The latest federal rules issued for the 2015 automobile fleets are likely to drive the cost of cars up by at least $1,000, experts say. The newest ruling ups the average from 27.5 mpg for cars and 23.1 mpg for light trucks to a fleet average of 35.5 mpg. The ruling also requires automakers to implement new technology packages in every vehicle segment. This challenges automakers to see who is best at curbing costs while integrating higher costing technology.
The federal rules force automakers out of utilizing generic technology for all of their vehicles. Instead, each car category, or “footprint,” will receive their own unique technology set that will allow them to gain higher mileage while staying as close to their current price level as possible.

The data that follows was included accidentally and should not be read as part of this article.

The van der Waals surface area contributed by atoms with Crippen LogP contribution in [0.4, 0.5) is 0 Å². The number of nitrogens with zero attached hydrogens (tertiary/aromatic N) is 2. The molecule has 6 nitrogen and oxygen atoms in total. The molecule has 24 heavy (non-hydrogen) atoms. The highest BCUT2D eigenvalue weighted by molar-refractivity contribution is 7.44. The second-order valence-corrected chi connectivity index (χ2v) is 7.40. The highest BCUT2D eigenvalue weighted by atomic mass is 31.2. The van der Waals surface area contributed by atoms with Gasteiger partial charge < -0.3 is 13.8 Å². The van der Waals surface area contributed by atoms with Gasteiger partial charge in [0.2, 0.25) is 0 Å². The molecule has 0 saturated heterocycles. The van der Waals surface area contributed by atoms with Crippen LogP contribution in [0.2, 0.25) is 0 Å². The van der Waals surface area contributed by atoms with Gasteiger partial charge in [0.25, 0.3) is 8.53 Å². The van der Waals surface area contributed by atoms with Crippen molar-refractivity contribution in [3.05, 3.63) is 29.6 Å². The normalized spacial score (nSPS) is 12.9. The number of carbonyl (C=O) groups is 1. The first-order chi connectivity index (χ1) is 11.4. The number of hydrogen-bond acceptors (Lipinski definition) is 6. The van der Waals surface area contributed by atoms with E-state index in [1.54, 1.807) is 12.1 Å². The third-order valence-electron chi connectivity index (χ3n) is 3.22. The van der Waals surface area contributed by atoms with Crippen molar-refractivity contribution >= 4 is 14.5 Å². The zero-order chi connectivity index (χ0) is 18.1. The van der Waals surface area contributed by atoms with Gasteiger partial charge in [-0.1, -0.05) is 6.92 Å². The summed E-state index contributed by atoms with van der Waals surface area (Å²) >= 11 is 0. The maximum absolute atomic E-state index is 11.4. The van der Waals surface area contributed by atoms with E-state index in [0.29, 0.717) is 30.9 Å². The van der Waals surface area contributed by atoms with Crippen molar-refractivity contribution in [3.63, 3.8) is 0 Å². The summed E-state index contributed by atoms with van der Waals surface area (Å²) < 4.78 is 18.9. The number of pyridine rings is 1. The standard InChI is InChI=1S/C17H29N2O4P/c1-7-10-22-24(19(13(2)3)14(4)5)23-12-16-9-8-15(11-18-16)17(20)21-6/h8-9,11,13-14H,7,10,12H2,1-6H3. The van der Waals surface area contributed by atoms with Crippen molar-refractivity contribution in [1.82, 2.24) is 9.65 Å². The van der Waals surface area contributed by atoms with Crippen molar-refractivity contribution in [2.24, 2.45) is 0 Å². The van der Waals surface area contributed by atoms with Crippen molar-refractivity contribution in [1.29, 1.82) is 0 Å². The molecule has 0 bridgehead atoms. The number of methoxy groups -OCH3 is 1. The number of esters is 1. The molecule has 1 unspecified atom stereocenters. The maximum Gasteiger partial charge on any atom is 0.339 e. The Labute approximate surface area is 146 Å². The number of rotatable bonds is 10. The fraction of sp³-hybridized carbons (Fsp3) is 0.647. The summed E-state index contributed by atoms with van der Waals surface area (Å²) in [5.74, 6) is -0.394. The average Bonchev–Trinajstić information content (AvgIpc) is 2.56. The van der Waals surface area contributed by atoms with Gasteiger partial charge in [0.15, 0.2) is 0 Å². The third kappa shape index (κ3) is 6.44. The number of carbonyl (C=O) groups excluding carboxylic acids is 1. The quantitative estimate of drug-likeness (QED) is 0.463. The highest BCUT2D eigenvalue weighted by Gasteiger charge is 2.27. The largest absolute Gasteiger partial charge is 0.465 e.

For the more inexpensive footprints, like subcompacts, the new rulings mean technologies like electric power steering, dual clutch transmissions, and variable valve timing will mostly likely become standard. For big pickup trucks, this means more diesel engine vehicles, which can keep up with the increased mpg standard while delivering the same payload and hauling capabilities.
Experts from both the automobile industry and environmental groups agree that the new rulings will increase the cost of vehicles. For lower priced cars, the increase will most likely be between $1,000-2,000. For trucks requiring diesel engines, this could mean an $8,000-9,000 increase.
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